Re: Everett

Hal Finney (
Wed, 30 Jul 1997 13:41:18 -0700

John K Clark, <>, writes:
> Well, it is all very absurd, but it's also true. Suppose the two slits are
> one light year away, a polarizer set to at 0 over one and 90 degrees over the
> other. One year after they encounter the slits they fall on your film, there
> is no interference pattern and it's clear that each photon went through ONE
> and only one slit a year ago.
> Now suppose that after traveling for one year after their encounter with the
> slits and one second before they hit the film you suddenly decide to hold up
> a polarizer set to 45 degrees. This erases from the universe all information
> on what photon went through what slit and so you see an interference pattern
> and it's clear that each photon went through BOTH slits a year ago.

The way I would interpret this is to say that the photons always go
through both slits. Then, depending on the experimental setup, you can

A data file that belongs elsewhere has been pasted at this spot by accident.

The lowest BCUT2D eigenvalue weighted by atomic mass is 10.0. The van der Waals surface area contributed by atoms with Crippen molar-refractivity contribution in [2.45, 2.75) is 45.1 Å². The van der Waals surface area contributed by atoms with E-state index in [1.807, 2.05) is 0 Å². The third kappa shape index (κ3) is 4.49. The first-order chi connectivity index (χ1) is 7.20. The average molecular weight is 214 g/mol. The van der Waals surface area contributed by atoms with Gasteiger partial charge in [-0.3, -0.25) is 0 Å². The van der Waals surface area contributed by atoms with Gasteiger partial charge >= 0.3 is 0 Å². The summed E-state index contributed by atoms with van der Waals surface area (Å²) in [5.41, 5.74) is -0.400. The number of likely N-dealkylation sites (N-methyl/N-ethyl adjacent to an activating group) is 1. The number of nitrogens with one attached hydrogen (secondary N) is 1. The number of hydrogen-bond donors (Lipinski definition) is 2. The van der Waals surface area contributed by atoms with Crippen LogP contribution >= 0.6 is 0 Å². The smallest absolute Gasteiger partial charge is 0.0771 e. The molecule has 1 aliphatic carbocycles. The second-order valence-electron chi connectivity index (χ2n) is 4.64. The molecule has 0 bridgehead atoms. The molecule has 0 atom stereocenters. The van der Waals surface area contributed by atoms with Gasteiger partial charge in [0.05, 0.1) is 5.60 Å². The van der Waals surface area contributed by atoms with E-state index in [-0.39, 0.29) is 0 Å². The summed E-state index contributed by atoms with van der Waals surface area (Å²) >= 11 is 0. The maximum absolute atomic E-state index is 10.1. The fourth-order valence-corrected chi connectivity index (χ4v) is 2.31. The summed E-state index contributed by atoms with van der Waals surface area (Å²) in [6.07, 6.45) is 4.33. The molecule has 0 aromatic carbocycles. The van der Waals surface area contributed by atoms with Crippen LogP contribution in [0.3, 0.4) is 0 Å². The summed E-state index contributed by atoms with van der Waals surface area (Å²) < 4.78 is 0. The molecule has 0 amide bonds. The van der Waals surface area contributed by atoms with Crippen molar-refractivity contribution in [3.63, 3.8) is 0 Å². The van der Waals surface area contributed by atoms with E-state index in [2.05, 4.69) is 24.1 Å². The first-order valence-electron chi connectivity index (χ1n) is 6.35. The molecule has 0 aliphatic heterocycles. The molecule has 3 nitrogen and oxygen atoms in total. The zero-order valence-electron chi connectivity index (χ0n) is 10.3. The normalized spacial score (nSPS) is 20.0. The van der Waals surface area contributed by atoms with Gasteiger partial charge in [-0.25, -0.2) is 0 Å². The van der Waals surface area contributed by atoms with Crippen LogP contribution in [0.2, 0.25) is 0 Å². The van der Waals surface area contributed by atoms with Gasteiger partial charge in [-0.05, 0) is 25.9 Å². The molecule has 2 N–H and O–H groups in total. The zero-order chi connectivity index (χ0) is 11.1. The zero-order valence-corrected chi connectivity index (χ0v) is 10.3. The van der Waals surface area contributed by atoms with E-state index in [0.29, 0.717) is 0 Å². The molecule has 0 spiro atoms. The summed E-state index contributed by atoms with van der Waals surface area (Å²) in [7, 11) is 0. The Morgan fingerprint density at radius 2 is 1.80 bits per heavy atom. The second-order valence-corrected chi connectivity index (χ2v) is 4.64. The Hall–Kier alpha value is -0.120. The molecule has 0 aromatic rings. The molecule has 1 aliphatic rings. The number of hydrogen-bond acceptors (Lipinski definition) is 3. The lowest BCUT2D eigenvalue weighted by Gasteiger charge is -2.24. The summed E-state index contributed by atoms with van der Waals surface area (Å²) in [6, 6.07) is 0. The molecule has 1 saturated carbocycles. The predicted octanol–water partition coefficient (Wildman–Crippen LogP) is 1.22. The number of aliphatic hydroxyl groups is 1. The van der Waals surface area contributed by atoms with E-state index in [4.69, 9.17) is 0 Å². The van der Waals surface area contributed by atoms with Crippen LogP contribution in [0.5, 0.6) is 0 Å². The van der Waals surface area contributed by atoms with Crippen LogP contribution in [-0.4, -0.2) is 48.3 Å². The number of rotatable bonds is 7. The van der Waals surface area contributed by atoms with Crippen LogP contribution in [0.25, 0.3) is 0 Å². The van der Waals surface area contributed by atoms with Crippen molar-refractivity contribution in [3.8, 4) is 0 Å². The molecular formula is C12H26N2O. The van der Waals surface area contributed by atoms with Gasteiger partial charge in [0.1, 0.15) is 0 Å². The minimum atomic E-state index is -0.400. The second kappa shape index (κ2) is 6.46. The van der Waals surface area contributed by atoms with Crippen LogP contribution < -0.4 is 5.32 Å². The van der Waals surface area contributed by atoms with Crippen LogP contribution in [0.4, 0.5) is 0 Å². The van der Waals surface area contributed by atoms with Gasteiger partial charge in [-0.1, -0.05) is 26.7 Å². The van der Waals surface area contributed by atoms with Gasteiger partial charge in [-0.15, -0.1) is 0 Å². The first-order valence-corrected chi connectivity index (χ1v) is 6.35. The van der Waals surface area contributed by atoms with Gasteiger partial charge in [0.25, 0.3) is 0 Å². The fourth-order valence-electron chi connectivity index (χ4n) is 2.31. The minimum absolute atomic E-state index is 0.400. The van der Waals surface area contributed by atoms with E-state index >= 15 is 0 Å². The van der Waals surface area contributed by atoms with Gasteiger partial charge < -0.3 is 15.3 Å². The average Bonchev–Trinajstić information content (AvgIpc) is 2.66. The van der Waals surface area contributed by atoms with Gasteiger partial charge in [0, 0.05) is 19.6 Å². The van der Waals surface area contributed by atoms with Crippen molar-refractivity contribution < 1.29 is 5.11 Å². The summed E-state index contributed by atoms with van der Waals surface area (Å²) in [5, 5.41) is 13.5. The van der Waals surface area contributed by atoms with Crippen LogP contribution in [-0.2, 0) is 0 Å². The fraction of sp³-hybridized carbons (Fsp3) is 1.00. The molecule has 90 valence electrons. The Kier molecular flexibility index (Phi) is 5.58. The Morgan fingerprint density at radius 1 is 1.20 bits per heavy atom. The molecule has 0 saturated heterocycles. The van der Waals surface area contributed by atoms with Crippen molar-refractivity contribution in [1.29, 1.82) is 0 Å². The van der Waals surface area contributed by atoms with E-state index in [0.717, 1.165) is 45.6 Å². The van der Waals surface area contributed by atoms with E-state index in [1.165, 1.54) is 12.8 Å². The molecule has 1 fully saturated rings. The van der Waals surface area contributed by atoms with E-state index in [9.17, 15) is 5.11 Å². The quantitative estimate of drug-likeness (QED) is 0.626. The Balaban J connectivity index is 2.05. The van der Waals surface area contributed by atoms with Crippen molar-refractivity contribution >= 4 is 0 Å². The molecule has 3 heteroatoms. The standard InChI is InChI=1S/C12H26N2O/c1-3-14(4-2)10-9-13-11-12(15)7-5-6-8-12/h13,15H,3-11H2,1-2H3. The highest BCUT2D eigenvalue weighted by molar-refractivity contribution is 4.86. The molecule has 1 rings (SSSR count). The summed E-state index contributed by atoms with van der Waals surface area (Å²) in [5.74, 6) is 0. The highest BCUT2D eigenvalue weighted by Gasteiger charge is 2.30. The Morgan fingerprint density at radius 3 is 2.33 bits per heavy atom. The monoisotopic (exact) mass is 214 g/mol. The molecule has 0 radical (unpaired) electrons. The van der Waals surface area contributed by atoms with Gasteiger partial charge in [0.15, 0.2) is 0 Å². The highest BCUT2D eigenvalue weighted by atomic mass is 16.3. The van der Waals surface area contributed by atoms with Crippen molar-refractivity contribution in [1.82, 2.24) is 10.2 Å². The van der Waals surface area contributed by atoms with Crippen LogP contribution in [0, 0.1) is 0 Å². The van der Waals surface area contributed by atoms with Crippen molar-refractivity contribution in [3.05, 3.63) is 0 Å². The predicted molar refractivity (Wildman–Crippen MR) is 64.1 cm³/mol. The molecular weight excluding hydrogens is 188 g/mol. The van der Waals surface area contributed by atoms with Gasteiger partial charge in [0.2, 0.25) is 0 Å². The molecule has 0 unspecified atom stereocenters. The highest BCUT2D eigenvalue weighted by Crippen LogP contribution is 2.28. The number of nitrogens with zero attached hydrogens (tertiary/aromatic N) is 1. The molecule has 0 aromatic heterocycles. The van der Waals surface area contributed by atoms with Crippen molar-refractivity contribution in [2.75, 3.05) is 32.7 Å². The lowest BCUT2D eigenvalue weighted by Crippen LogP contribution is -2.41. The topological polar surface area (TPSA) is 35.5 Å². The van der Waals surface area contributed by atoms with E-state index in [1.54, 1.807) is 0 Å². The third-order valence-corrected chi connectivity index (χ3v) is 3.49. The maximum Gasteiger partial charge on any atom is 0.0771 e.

entangle them with the universe such that coherence is lost, or you can
do it such that they remain coherent and interference can be observed.
This really happens at the point where they hit the detectors (or perform
some other irreversible operation), not before.

It's wrong to say that the photon went through one slit, even if you
put your eye up to it and *see* it go through. The photon went through
both slits. However, you entangled yourself (and hence the rest of the
universe with which you can interact) with the photon state such that
you were not able to see the consequences of the photon going through
both slits. Coherence is lost and the two possible paths can no longer
interfere. Effectivelly you have split yourself into two states which
can not interact, each of which sees the photon take a different path.

(I think it was B. Allsop who wrote:)

> >Surely any old physical "macro" event, any computer (quantum or not)
> >that records and represents the information, or even the information
> >traveling up the optic nerve or a rod or cone neuronn in the retina
> >firring... can do just as much to "collapse" a wave as phenomenal
> >conscious representations can.

I agree (mostly). There are many studies showing how this kind
of environmental interaction transforms the state from a quantum
superposition to a classical mixture. That is, interference between the
different branches is no longer possible. The exception is the quantum
computer, which is specially constructed in order to preserve the full
state information, and allow quantum interference effects to occur.